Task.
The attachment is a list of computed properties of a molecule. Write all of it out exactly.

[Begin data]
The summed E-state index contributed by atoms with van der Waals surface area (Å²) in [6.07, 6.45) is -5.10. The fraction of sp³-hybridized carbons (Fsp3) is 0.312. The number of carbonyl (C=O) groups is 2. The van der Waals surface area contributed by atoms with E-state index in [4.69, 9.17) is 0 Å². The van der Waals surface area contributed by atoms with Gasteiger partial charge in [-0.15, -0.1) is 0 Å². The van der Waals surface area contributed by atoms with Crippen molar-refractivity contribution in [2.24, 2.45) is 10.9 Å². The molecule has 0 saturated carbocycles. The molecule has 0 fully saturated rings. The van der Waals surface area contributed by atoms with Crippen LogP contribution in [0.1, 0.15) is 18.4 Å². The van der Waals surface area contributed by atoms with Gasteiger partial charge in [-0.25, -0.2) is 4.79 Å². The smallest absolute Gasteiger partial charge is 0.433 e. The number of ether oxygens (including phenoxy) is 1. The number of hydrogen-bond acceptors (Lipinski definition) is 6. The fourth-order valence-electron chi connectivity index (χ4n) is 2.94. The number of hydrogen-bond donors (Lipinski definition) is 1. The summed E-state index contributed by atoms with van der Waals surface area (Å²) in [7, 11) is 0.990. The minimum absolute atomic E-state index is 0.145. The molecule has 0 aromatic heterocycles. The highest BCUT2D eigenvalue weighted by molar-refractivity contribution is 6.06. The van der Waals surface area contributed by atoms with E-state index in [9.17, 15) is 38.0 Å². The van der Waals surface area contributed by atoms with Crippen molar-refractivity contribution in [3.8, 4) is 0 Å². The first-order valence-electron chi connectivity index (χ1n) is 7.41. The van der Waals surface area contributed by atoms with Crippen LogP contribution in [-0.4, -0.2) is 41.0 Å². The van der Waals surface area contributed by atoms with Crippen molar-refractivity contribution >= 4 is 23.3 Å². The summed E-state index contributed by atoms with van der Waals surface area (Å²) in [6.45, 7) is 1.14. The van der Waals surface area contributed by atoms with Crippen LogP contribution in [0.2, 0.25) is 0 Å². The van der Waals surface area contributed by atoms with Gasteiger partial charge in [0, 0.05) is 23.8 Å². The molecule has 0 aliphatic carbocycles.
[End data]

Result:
The summed E-state index contributed by atoms with van der Waals surface area (Å²) in [6.07, 6.45) is -5.10. The fraction of sp³-hybridized carbons (Fsp3) is 0.312. The number of carbonyl (C=O) groups is 2. The van der Waals surface area contributed by atoms with E-state index in [4.69, 9.17) is 0 Å². The van der Waals surface area contributed by atoms with Gasteiger partial charge in [-0.15, -0.1) is 0 Å². The van der Waals surface area contributed by atoms with Crippen molar-refractivity contribution in [2.24, 2.45) is 10.9 Å². The molecule has 0 saturated carbocycles. The molecule has 0 fully saturated rings. The van der Waals surface area contributed by atoms with Crippen LogP contribution in [0.1, 0.15) is 18.4 Å². The van der Waals surface area contributed by atoms with Gasteiger partial charge in [-0.25, -0.2) is 4.79 Å². The smallest absolute Gasteiger partial charge is 0.433 e. The number of ether oxygens (including phenoxy) is 1. The number of hydrogen-bond acceptors (Lipinski definition) is 6. The fourth-order valence-electron chi connectivity index (χ4n) is 2.94. The number of hydrogen-bond donors (Lipinski definition) is 1. The summed E-state index contributed by atoms with van der Waals surface area (Å²) in [7, 11) is 0.990. The minimum absolute atomic E-state index is 0.145. The molecule has 0 aromatic heterocycles. The highest BCUT2D eigenvalue weighted by molar-refractivity contribution is 6.06. The van der Waals surface area contributed by atoms with E-state index in [9.17, 15) is 38.0 Å². The van der Waals surface area contributed by atoms with Crippen molar-refractivity contribution in [3.8, 4) is 0 Å². The first-order valence-electron chi connectivity index (χ1n) is 7.41. The van der Waals surface area contributed by atoms with Crippen LogP contribution in [-0.4, -0.2) is 41.0 Å². The van der Waals surface area contributed by atoms with Crippen molar-refractivity contribution >= 4 is 23.3 Å². The summed E-state index contributed by atoms with van der Waals surface area (Å²) in [6.45, 7) is 1.14. The van der Waals surface area contributed by atoms with Crippen LogP contribution in [0.2, 0.25) is 0 Å². The van der Waals surface area contributed by atoms with Gasteiger partial charge in [0, 0.05) is 23.8 Å². The molecule has 0 aliphatic carbocycles.